It is estimated that half of the UK’s food will come from overseas within a generation, as a rising population, stalling farm productivity and environmental concerns combine to erode what remains of the UK’s self-sufficiency.
Professor Nic Lampkin, Executive Director of the Organic Research Centre said, “To remain resilient, productive and profitable, British agriculture has to change. Labels and polarised positions on how we produce our food need to be replaced by the positives of exploring common ground in organic and conventional systems, based on ecological as well as technological innovation.”
While the organic food movement has often been considered ‘niche’, research is showing that many of the practices employed in organic production are in fact helping to boost not just the quality of food produced by the industry but crucially helping to ensure it has a sustainable future.
Nic Lampkin explains, “For example, ‘agroecology*’, which adapts the principles of ecology to managing farming systems, is finding new ways to grow abundant and affordable food while enhancing the environment, helping farm finances and contributing to the well-being of farmers, farm workers and rural communities. Consumers – whose concerns range from farm working conditions to animal welfare to food safety – are increasingly seeking out organic and alternatively grown foods at farmer’s markets and farm shops.”
Countries such as France, Scotland and Denmark are leading the way in changing their agricultural practices to embrace change. In France for example, their Agroecology Action Plan launched in 2014, embraces pesticide and antibiotic reduction, as well as targeting pollinators, organic farming and agroforestry. Other EU countries have similar action plans, which are linked to pursuing ambitious targets for school food and public procurement.
Significantly, Scotland too is launching a new organic action plan on the 27th January on the first day of the Organic Research Centre’s conference being held in Bristol.
Wendy Seel, Chair of the Scottish Organic Forum, who have built the new plan following an extensive consultation says “Scotland’s bold new plan “Organic Ambitions” is built on feedback from those engaged throughout the food and drink supply chain, in related areas of research and education, and a broad range of environmental organisations. It focuses on building knowledge about organics, strength in the organic supply chain, skills across the organic sector, and resilience – strengthening the capacity of Scotland’s organic farms to preserve and enhance natural capital, and in turn to build a more resilient food supply chain.”
To date, we do not have a similar action plan for England.
Eric Giry, from the French Embassy, explains their approach, “We launched our agroecology project in 2012 in response to the concerns about food security, and the environmental challenge of conserving resources. It is an ambitious, inspirational project that aims to shift agriculture towards the objective of combining economic, environment and social performance.”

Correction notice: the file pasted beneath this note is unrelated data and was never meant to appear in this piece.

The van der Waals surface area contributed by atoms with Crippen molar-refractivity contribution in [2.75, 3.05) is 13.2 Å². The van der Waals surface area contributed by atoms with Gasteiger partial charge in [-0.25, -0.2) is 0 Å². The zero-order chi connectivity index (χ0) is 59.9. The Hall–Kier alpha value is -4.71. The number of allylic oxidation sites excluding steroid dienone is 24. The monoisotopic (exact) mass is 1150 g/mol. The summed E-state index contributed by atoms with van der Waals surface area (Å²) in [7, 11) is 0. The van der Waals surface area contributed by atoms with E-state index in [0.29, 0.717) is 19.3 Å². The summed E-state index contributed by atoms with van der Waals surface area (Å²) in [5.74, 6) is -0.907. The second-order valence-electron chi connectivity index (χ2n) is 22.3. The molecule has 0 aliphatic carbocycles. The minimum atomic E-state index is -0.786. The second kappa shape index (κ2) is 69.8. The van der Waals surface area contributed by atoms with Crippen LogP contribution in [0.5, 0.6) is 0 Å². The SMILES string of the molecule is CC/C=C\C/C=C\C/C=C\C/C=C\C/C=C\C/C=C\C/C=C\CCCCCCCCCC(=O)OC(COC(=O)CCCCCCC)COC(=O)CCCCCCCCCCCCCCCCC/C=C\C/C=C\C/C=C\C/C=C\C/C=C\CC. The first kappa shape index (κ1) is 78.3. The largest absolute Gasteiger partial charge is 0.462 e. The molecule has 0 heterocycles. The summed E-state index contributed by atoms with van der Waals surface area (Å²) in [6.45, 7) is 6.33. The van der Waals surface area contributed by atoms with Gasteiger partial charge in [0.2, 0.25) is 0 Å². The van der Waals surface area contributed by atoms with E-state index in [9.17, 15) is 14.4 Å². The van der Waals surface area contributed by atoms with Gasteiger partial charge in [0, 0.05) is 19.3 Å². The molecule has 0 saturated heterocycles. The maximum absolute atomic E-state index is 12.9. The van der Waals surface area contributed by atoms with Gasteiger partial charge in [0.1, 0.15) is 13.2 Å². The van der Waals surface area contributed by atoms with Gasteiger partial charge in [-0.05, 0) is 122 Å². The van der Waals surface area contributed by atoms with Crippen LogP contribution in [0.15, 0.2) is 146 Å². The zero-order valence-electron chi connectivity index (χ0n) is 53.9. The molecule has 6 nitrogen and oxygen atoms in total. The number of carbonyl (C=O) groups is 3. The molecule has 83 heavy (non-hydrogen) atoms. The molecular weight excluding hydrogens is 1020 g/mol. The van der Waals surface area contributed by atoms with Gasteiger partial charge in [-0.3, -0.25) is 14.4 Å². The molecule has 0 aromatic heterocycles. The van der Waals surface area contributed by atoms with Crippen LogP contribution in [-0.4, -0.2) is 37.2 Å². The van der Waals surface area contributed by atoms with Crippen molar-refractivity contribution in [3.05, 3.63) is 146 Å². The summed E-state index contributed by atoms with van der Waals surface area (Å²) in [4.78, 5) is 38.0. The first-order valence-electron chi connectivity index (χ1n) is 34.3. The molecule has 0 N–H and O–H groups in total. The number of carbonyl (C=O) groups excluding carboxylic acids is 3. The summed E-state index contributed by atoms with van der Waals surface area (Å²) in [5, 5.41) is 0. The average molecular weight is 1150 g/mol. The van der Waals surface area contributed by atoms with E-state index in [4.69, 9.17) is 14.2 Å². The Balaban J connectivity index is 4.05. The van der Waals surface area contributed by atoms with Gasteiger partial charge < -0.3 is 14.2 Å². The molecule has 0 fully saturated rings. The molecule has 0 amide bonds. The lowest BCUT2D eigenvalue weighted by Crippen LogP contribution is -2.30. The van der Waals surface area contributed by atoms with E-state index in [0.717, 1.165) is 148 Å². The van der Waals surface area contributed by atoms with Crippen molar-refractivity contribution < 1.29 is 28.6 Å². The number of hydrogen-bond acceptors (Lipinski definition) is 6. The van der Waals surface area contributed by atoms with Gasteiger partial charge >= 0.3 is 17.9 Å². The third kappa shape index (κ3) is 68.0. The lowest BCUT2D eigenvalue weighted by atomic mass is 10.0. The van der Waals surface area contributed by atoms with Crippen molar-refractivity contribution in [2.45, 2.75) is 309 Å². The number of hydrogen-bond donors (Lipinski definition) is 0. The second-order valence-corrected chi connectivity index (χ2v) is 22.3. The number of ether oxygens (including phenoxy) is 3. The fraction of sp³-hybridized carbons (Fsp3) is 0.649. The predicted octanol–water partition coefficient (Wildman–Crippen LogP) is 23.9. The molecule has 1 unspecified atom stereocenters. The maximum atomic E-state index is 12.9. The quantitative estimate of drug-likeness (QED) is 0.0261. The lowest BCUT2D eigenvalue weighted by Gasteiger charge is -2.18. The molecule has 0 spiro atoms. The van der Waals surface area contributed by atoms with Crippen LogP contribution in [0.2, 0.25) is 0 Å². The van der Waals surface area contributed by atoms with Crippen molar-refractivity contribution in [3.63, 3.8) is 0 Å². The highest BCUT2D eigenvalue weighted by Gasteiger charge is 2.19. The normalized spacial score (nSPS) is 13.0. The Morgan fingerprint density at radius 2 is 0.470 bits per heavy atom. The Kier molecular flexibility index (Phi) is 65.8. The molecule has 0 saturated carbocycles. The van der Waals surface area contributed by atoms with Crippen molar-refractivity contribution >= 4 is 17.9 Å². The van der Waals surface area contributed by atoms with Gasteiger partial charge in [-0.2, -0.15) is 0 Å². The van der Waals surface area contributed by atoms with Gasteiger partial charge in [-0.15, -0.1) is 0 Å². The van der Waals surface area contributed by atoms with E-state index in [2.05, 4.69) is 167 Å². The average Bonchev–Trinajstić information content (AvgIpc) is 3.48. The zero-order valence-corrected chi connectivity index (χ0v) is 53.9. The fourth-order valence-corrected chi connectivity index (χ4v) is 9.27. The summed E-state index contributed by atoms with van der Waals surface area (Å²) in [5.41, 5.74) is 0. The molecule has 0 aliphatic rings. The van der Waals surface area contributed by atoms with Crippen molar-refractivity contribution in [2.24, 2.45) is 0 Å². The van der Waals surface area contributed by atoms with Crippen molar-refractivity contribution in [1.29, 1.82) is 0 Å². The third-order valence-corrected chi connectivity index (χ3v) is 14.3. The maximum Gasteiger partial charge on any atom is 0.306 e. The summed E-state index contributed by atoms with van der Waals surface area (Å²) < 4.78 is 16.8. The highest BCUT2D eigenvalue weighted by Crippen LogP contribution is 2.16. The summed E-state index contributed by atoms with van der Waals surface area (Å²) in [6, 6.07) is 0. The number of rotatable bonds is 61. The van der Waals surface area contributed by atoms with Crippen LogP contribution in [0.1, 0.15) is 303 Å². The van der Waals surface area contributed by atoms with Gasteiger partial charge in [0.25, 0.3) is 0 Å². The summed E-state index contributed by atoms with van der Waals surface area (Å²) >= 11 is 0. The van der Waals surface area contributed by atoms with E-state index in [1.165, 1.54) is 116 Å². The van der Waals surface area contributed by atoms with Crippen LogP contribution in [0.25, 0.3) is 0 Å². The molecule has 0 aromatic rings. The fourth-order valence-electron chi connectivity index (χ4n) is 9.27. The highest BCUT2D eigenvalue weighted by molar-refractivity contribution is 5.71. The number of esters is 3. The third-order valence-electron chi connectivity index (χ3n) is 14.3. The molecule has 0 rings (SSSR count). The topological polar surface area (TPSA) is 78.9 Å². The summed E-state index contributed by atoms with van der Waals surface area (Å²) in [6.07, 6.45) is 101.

Professor Lampkin says, “We have reached the point where we need to change in order to feed our people and manage our environment but do it better for both. Agroecology shows the way forward but we need to find common ground and make the adoption of agro-ecological practices practical and appealing for farmers as well as profitable. This will be the key theme of our conference on 27-28th January, where we will be debating and sharing ideas with researchers and advisers on how we make agriculture perform better for businesses and society.”
Common ground is the title of the Organic Research Centre’s sell-out annual Organic Producers’ Conference, which aims to highlight the many challenges facing producers in their efforts to deliver better food, farming and health. It is being held on 27-28th January at the Novotel, Victoria Street in Bristol.
The Organic Research Centre (ORC) based at Elm Farm near Newbury is the UK’s leading independent research centre dedicated to the development of sustainable food systems based on organic/agroecological principles. Further information on ORC’s activities can be found at www.organicresearchcentre.com>/a>
*Agroecology: reconciles productivity and environmental sustainability goals by incorporating the application of ecological concepts and principles to the design and management of agricultural systems.
This series of Organic Producers’ Conferences was initiated at the end of 2006 with financial support from Defra and the EU for the Organic Inform project. Since 2010, the conference has been self-financing and attracts 200+ participants annually. Further details can be found at: http://tinyurl.com/ORCOPC16. Tickets are sold out for day one, 27th January, but at time of release, still available for day two, 28th January.
The SOLID conference runs together with the Organic Producers’ Conference, to be held at the same venue on 27-28 January. More information at http://tinyurl.com/ORC-SOLID
Press passes will be available for the conference – if you would like to attend, please contact Phil Sumption
The Organic Producers’ Conference can be followed on twitter #ORC16 and @OrgResCent.
The conference is sponsored by Accor Hotels, Triodos Bank, Obsalim and the Woodland Trust with the active support of IOTA, Organic Growers Alliance, Organic Farmers & Growers, Soil Association, Land Workers Alliance, Coventry University (CAWR), Garden Organic, Organic Arable and SRUC.